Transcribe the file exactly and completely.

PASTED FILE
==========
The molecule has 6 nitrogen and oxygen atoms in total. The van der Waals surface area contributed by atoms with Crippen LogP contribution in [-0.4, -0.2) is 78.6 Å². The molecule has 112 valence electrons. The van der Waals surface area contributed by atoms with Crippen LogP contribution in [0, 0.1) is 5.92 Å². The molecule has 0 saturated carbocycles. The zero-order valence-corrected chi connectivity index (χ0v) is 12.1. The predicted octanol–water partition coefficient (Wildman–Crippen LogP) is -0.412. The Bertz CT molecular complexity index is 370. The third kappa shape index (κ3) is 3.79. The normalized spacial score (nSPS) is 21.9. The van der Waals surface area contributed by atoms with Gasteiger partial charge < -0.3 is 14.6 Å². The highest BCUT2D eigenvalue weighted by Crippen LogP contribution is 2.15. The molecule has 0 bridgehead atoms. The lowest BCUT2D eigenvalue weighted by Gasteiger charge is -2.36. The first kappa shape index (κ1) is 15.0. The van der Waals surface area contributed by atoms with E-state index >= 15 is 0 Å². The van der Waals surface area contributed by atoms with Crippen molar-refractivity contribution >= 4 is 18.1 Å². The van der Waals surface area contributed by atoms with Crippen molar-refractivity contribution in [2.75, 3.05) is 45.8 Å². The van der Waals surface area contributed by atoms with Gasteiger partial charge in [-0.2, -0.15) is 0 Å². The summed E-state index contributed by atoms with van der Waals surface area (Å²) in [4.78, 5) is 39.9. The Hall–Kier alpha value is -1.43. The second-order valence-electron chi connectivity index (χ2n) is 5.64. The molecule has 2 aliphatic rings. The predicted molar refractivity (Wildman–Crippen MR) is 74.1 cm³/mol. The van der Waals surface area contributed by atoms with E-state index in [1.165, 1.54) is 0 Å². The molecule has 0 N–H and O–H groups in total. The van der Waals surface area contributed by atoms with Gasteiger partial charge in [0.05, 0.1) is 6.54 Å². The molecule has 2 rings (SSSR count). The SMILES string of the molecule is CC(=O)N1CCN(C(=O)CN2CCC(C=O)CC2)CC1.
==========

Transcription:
The molecule has 6 nitrogen and oxygen atoms in total. The van der Waals surface area contributed by atoms with Crippen LogP contribution in [-0.4, -0.2) is 78.6 Å². The molecule has 112 valence electrons. The van der Waals surface area contributed by atoms with Crippen LogP contribution in [0, 0.1) is 5.92 Å². The molecule has 0 saturated carbocycles. The zero-order valence-corrected chi connectivity index (χ0v) is 12.1. The predicted octanol–water partition coefficient (Wildman–Crippen LogP) is -0.412. The Bertz CT molecular complexity index is 370. The third kappa shape index (κ3) is 3.79. The normalized spacial score (nSPS) is 21.9. The van der Waals surface area contributed by atoms with Gasteiger partial charge < -0.3 is 14.6 Å². The highest BCUT2D eigenvalue weighted by Crippen LogP contribution is 2.15. The molecule has 0 bridgehead atoms. The lowest BCUT2D eigenvalue weighted by Gasteiger charge is -2.36. The first kappa shape index (κ1) is 15.0. The van der Waals surface area contributed by atoms with E-state index >= 15 is 0 Å². The van der Waals surface area contributed by atoms with Crippen molar-refractivity contribution >= 4 is 18.1 Å². The van der Waals surface area contributed by atoms with Crippen molar-refractivity contribution in [2.75, 3.05) is 45.8 Å². The van der Waals surface area contributed by atoms with Gasteiger partial charge in [-0.2, -0.15) is 0 Å². The summed E-state index contributed by atoms with van der Waals surface area (Å²) in [4.78, 5) is 39.9. The Hall–Kier alpha value is -1.43. The second-order valence-electron chi connectivity index (χ2n) is 5.64. The molecule has 2 aliphatic rings. The predicted molar refractivity (Wildman–Crippen MR) is 74.1 cm³/mol. The van der Waals surface area contributed by atoms with E-state index in [1.165, 1.54) is 0 Å². The molecule has 0 N–H and O–H groups in total. The van der Waals surface area contributed by atoms with Gasteiger partial charge in [0.05, 0.1) is 6.54 Å². The molecule has 2 rings (SSSR count). The SMILES string of the molecule is CC(=O)N1CCN(C(=O)CN2CCC(C=O)CC2)CC1.